1. Two friends (A and B) agree to meet on 4:00 PM. A usually arrives between 5 minutes early and 5 minutes late. B usually arrives between 5 minutes early and 15 minutes late. Their times of arrival are independent from each other.

1. What is the probability that B arrives definitely later than A?
2. What is the expected time that A waits B?
3. What is the probability that both meet early?

a) $$P(B > 5) = \dfrac{5 - (-5)}{15 - (-5)} = 1/2$$

b) $$E[B] - E[A] = 5 - 0 = 5$$

c) $$P(B < 0, A < 0) = P(B < 0) P(A < 0) = 5/20 * 5/10 = 1/8$$

1. There are three computers, which provide answers to questions with speed according to exponential distribution with means ($$1/\lambda$$) 6, 4 and 3 per hour, respectively. What is the probability that at least one machine provides an answer within the first hour?

$P(X < x) = 1 - e^{-\lambda x}$

$P(X > x) = e^{-\lambda x}$

The solution is 1 - no machine provides an answer within the hour $$1 - P(X_1 > 1, X_2 > 1, X_3 > 1)$$.

$1 - P(X_1 > 1, X_2 > 1, X_3 > 1) = 1 - e^{-\lambda_1 - \lambda_2 - \lambda_3}$

    1 - pexp(1,rate=3+4+6)
## [1] 2.260329e-06
1. Time between customer arrivals in a cafe is exponential with the mean value of 6 minutes.
1. What is the probability that no customers arrive in 15 minutes?

$$P(X>15) = 1 - P(X < 15) = 1 - (1 - e^{-\lambda x}) = e^{-15/6} = 0.08$$

1. What is the inter-arrival time if the probability of a customer to arrive is 0.9?

$$P(X > t) = e^{-t/6} = 0.1$$, then $$t = 13.81$$.

1. What is the probability that 10 customers arrive in the first hour?

$$\lambda * t = 1/6 * 60 = 10$$

$$P(X=10) = \dfrac{e^{-\lambda *t}(\lambda t)^10}{10!} = 0.125$$.

1. What is the probability of getting the first customer in 15 minutes if no customer arrived in the first 10 minutes?

$$P(X < 15 | X > 10) = 1 - P(X > 15 | X > 10) = 1 - P(X > 5) = 1 - e^{-5/6} = 0.565$$ (memoryless property)

Hint: Check the relationship between Poisson and Exponential distributions.

1. A pack of flour contains 1 kg of flour. Though a flour pouring machine has a standard deviation of 50 gr.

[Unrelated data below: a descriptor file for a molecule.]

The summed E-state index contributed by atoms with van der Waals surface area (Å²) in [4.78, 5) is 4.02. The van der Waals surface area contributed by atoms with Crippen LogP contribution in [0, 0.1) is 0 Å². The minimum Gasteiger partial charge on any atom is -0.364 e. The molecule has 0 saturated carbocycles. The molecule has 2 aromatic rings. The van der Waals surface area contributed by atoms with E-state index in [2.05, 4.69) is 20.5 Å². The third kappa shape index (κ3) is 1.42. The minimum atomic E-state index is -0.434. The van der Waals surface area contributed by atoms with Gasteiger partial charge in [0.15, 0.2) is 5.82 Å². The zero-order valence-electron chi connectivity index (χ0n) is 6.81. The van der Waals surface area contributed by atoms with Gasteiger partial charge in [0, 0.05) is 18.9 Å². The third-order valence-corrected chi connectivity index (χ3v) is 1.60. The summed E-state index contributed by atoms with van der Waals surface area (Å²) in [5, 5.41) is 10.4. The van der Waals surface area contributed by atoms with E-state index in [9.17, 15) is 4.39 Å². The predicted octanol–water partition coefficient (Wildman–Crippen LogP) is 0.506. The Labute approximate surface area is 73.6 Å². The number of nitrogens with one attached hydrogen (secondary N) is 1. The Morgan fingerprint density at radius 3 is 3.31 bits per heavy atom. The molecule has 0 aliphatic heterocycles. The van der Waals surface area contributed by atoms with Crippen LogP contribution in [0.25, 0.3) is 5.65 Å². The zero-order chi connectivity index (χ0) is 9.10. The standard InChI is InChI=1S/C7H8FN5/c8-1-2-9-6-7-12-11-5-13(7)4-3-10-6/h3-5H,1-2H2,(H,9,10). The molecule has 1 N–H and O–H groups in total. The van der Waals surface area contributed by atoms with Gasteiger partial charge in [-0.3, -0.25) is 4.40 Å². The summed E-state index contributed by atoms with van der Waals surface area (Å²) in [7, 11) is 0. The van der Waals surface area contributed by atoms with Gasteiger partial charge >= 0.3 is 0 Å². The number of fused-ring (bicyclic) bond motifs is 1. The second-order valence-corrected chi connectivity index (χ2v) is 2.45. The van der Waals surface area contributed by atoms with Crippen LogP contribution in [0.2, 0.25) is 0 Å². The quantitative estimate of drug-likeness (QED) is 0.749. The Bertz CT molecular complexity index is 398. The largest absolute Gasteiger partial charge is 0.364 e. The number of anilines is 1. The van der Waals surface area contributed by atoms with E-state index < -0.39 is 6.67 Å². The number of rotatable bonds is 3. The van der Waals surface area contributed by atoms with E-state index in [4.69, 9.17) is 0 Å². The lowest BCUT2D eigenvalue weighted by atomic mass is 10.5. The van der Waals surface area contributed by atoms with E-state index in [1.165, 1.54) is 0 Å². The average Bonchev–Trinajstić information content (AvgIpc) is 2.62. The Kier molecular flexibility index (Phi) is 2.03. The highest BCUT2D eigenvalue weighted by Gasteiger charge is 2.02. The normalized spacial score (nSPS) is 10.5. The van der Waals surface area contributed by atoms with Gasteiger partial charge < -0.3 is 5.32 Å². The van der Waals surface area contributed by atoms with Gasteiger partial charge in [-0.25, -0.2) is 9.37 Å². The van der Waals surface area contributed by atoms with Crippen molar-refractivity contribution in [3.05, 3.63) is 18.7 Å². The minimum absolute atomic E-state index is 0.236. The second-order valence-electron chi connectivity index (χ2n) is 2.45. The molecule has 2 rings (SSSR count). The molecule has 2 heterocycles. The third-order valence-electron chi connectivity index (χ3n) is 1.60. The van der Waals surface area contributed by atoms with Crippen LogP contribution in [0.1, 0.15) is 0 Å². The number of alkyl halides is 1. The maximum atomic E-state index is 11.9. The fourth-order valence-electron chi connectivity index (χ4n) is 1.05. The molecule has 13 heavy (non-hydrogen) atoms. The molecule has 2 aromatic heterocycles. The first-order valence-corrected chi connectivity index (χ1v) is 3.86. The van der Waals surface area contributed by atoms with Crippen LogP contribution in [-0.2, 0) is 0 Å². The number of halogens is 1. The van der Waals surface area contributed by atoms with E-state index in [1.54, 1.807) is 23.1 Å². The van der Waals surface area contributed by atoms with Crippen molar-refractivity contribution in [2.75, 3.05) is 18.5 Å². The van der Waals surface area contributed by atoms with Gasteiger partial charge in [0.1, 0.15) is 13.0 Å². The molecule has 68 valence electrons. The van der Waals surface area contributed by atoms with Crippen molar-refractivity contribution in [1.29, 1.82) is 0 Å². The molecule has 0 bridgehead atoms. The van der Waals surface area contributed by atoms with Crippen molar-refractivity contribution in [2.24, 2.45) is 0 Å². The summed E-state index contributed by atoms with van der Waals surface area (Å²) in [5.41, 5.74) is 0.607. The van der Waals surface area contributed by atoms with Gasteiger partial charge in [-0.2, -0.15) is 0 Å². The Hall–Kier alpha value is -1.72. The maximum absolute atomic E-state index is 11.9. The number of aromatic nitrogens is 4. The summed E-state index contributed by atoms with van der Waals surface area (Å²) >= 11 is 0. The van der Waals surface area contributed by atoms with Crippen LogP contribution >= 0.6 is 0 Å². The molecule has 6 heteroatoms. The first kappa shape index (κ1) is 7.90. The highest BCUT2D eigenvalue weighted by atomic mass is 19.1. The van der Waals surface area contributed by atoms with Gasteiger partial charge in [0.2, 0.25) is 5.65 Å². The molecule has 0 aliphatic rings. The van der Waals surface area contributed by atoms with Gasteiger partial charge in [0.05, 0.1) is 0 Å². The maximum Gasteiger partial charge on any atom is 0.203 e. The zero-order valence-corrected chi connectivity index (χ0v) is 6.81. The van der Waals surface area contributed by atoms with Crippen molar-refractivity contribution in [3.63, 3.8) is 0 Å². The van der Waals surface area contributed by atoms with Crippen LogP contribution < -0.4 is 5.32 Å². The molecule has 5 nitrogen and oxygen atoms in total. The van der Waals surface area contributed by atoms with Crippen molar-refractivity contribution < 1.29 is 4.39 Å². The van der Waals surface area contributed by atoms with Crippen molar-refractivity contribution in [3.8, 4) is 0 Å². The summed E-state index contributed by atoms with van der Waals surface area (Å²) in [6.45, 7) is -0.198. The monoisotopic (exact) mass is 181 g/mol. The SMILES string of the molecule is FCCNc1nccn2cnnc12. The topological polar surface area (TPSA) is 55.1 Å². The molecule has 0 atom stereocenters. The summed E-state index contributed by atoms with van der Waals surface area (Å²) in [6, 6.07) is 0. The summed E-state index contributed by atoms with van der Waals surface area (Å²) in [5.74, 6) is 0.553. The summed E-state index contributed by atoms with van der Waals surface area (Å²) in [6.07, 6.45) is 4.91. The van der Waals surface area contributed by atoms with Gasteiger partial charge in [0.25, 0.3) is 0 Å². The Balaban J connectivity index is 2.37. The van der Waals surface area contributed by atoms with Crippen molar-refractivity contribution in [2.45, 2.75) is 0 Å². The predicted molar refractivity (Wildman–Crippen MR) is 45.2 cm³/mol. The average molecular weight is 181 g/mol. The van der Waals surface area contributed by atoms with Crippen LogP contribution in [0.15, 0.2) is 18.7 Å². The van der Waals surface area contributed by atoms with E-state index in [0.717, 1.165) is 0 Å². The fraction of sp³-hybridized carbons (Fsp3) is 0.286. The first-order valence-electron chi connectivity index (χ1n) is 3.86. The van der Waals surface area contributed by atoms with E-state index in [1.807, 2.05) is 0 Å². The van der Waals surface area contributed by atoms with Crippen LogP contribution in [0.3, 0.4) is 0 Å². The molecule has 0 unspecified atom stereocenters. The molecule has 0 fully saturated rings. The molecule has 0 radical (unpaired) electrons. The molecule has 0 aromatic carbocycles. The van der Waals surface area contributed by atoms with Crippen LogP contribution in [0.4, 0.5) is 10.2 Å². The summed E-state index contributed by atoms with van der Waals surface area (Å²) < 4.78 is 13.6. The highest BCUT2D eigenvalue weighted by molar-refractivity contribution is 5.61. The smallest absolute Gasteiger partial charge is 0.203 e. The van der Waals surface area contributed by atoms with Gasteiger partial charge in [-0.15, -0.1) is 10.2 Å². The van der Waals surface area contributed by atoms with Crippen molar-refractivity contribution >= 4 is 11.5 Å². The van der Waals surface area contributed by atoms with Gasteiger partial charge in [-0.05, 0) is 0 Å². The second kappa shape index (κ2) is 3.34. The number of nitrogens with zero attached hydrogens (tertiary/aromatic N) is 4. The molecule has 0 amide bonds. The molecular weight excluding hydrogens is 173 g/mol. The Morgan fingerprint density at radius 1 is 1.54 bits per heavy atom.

1. What is the probability that a randomly selected package contains between 925-1075 grams of flour?
2. If a proper flour package should contain between 1000-x and 1000+x grams of flour, what should x be that 80% of the packages are deemed proper?
3. Your customer strictly declared that 95% of the packages should contain at least 1000 grams of flour, so you should adjust the mean value. What should be the new mean value?

We have $$\mu = 1000,\ \sigma = 50$$. Define $$\Phi(.)$$ as the cdf of the standard normal distribution.

1. $$\Phi(\dfrac{1075-1000}{50})-\Phi(\dfrac{925-1000}{50})$$
2. Find an x that $$\Phi(\dfrac{1075-1000}{50})-\Phi(\dfrac{925-1000}{50}) = 0.8$$ approximately. The answer is more like how many standard deviations. We can find it by searching for a quantile of $$\alpha=(1-0.8)/2 = 0.1$$. Then find the $$y$$ $$\Phi(y)=1-\alpha$$. $$y = 1.282$$ so reverse the procedure from standard normal to N($$\mu = 1000,\ \sigma = 50$$) by $$y * \sigma$$ to find $$x$$.
3. Your $$\Phi(\dfrac{1000 - \mu}{50}) = 0.05$$. The quantile value for 0.05 is -1.645. So, 1000 - 50*(-1.645) = 1082.25.
#a
pnorm(1075,mean=1000,sd=50)-pnorm(925,mean=1000,sd=50)
## [1] 0.8663856
#b
qnorm(0.9,sd=50)
## [1] 64.07758
#c
1000-qnorm(0.05,sd=50)
## [1] 1082.243
1. There are two different roads to get to Sarıyer. Road A takes 35 minutes on average with standard deviation 5 minutes. Road B takes 32 minutes on average with standard deviation 8 minutes.

1. Which road has the higher advantage if one wants to reach Sarıyer in 42 minutes?
2. What is the maximum time of arrival with 90% probability? Calculate for each road.

a) For Road A it will take 42 minutes or less with probability $$\Phi(\dfrac{42-35}{5}) = \Phi(1.4) = 0.92$$. For Road B, $$\Phi(\dfrac{42-32}{8}) = \Phi(1.4) = 0.89$$. Take Road A. b) It is the quantile value of $$\alpha = 0.9$$. Then we need to find $$\Phi^{-1}(\alpha) = 1.28 = \dfrac{x-\mu}{\sigma}$$. For Road A $$1.28*5 + 35 = 41.4$$, B $$1.28*8 + 32 = 42.2$$.

Note: b is phrased weakly. It is also possible to understand it as a probability interval as the probability of an event occurring in normal distribution happens in intervals (i.e. originates from mu). In that case the quantile max value is $$\Phi^{-1}(0.95)=1.64$$ as there should be 5% slack at each side of the distribution.